I'm behaving myself. Promise.
It's no piece of cake caring for a one armed gal who wants you to be her right arm. But that's what I've needed this past month. The surgeon reattached two detached rotator cuff tendons and shaved off bone spurs. Surgery was a breeze - slept through it. First week after was a little tougher. Nowadays I just deal with the inconveniences, like typing with one hand, one finger actually. And Physical Therapy.
I wasn't in the caregiver's seat during this ordeal. A lot of we widows remember that. How different the view is from the caregivee's seat. Which is worse? IMHO, it's a lot easier to be the caregivee, even if it's a tad painful and disorienting. Caregiving, good caregiving, is exhausting. Given that this was only shoulder surgery, survival was never in question. So it was exhausting without the grief. Right, guys? God bless you for making my surgery and recuperation possible. I've no idea what your opinion of the whole ordeal is. Maybe you'll hit the comment section in this post. :-)
Four people stayed with me this past month: my boyfriend, my brother, my sister, and her husband. Incredible, wonderful people with ideas of their own of what I needed. Imagine that.
See my recent post: http://postwidowhood.blogspot.com/2013/06/a-fine-line-being-loved-being-catered-to.html
Eight years into widowhood, I'm confident my ideas are good, great even. However, their ideas were just as good. Great even. Sure enough, I have this itty bitty trait of only seeing things one way - mine. I am so much better off for their ideas and help.
One beautiful development came out of this past month: a 'new' breakfast room. For years, my view into my neighbor's dumpy yard has been so ugly that I've kept my shades drawn on this side of my kitchen. Too bad, because I have a wall of windows there. But then in May, this very neighbor questioned the location of a fence I wanted to build, to at least block out some of his debris. The best way to settle this 'confusion' was with a property survey, and I hired a Surveyor. Well, Christmas came in June, this year. Not only did I learn that my property line was yonder, well past his old cars and bright orange pylons and trash, I learned that I could build a privacy fence and keep my lovely lattice where it is. Oh, Joy!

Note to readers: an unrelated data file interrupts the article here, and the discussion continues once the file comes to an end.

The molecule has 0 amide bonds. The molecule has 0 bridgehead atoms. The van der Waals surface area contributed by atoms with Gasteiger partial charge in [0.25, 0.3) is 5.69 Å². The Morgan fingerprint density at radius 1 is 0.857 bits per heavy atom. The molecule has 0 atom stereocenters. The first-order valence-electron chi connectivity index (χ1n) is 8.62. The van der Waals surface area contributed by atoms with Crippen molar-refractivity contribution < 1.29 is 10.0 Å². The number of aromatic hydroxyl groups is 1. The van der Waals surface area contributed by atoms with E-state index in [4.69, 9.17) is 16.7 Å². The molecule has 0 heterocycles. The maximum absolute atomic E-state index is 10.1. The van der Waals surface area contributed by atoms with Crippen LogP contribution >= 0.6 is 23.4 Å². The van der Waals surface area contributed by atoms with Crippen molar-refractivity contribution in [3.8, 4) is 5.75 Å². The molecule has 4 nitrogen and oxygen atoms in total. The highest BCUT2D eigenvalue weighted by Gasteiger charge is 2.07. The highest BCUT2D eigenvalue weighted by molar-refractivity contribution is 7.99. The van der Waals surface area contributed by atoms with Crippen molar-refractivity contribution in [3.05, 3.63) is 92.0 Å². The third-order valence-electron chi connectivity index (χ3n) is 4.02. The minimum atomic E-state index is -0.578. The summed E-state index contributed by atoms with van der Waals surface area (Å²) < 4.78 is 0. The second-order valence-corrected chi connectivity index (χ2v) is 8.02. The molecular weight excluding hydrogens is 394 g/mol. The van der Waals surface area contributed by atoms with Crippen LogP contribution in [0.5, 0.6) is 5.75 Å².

Thanks to my caregivers I secured City Hall's approval to install a 190 foot privacy fence. This of course spelled the end for that fellow's old cars and debris, on my land at least. And inside, we finally raised the shades on that wall of windows once my caregivers removed excess furniture and kitchenware.
My view now? My shade garden of Hostas and Boxwoods frame a lovely stone scape, a la Japanese garden, set off against pretty lattice fencing.
Life is better, and even though everyone's gone now, I can manage well enough with a ride here and there from friends and subsidized transit. This house feels better. I and it are better, or good enough. I need my 'alone' time. I noticed a growing desperation for time of reflection, not socializing. During this time, when loving family and friend were here, it slowly dawned on me that I am really well suited for solo life. True, I'm vulnerable physically. My ideas aren't always the best. Yet I revel in my freedom, peace and artistry, of being able to close the door for privacy. I relish 'what is', that is, a life of me living by myself, in this house. I don't pine for 'what was' and 'what I still need if I'm to be happy'.
During this past month a dream of mine evaporated - the one about living with a beloved and walking into my sunset years with him. I feel sad for its passing. But like passing seasons, one moment yields to another.
Once upon a time I hated that I was so bloody young, age 52, when I became a widow. I was not willing to call coupledom quits. But eight years have passed. I've dated, fallen in love, and been in a long distance relationship now for 10 months. Now I'm realizing coupledom isn't all it's cracked up to be, for me at age 60. I know I actually now like, No, NEED to be on my own. I told my boyfriend about this, early on. He stayed anyway. Amazing man.
I had no idea I'd changed so much until this surgery changed my lifestyle. Maybe my introversion is coming out big time. Maybe my sobering realization that no two people see eye to eye, even when they love each other. It takes years of work to keep a relationship vibrant and happy and I don't want to put this effort in. Maybe I'm frustrated by my dependence on this bloody sling. In any case I'm not 52 any more. My habits and routine are carved deeply into my psyche. I haven't the patience and the will to climb that mountain of compromise I once clambered up and down with a partner. I guess with older age comes stiffness.
To my caregivers
Your help and patience and time was your sacrificial gift to me. I will return this favor for you. It's good to help someone we love. It's good to step into somebody else's life, and stay, or go, as the Spirit wills.